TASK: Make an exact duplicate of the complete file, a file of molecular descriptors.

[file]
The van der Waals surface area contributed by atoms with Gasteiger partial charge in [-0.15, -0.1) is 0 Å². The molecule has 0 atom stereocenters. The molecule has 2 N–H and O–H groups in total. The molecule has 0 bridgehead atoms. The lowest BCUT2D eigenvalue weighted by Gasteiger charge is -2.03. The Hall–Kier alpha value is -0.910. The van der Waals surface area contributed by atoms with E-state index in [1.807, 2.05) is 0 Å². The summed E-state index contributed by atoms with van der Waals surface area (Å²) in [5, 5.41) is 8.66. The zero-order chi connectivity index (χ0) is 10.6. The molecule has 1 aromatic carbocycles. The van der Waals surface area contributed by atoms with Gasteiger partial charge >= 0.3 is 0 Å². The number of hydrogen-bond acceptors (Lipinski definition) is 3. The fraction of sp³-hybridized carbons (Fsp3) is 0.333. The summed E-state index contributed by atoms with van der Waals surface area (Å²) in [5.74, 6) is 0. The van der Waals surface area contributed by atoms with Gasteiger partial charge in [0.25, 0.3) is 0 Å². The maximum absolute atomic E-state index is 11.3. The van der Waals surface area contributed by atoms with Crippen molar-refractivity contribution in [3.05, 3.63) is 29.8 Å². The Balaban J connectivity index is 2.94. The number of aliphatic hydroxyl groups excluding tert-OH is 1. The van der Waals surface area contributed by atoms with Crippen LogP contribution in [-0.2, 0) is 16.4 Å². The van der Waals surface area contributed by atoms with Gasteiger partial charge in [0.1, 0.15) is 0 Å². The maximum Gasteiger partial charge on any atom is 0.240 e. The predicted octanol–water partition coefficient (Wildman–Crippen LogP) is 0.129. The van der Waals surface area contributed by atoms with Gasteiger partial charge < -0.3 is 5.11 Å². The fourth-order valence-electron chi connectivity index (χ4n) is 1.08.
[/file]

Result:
The van der Waals surface area contributed by atoms with Gasteiger partial charge in [-0.15, -0.1) is 0 Å². The molecule has 0 atom stereocenters. The molecule has 2 N–H and O–H groups in total. The molecule has 0 bridgehead atoms. The lowest BCUT2D eigenvalue weighted by Gasteiger charge is -2.03. The Hall–Kier alpha value is -0.910. The van der Waals surface area contributed by atoms with E-state index in [1.807, 2.05) is 0 Å². The summed E-state index contributed by atoms with van der Waals surface area (Å²) in [5, 5.41) is 8.66. The zero-order chi connectivity index (χ0) is 10.6. The molecule has 1 aromatic carbocycles. The van der Waals surface area contributed by atoms with Gasteiger partial charge >= 0.3 is 0 Å². The number of hydrogen-bond acceptors (Lipinski definition) is 3. The fraction of sp³-hybridized carbons (Fsp3) is 0.333. The summed E-state index contributed by atoms with van der Waals surface area (Å²) in [5.74, 6) is 0. The van der Waals surface area contributed by atoms with Gasteiger partial charge in [0.25, 0.3) is 0 Å². The maximum absolute atomic E-state index is 11.3. The van der Waals surface area contributed by atoms with Crippen molar-refractivity contribution in [3.05, 3.63) is 29.8 Å². The Balaban J connectivity index is 2.94. The number of aliphatic hydroxyl groups excluding tert-OH is 1. The van der Waals surface area contributed by atoms with Crippen LogP contribution in [-0.2, 0) is 16.4 Å². The van der Waals surface area contributed by atoms with Gasteiger partial charge in [0.1, 0.15) is 0 Å². The maximum Gasteiger partial charge on any atom is 0.240 e. The predicted octanol–water partition coefficient (Wildman–Crippen LogP) is 0.129. The van der Waals surface area contributed by atoms with Gasteiger partial charge < -0.3 is 5.11 Å². The fourth-order valence-electron chi connectivity index (χ4n) is 1.08.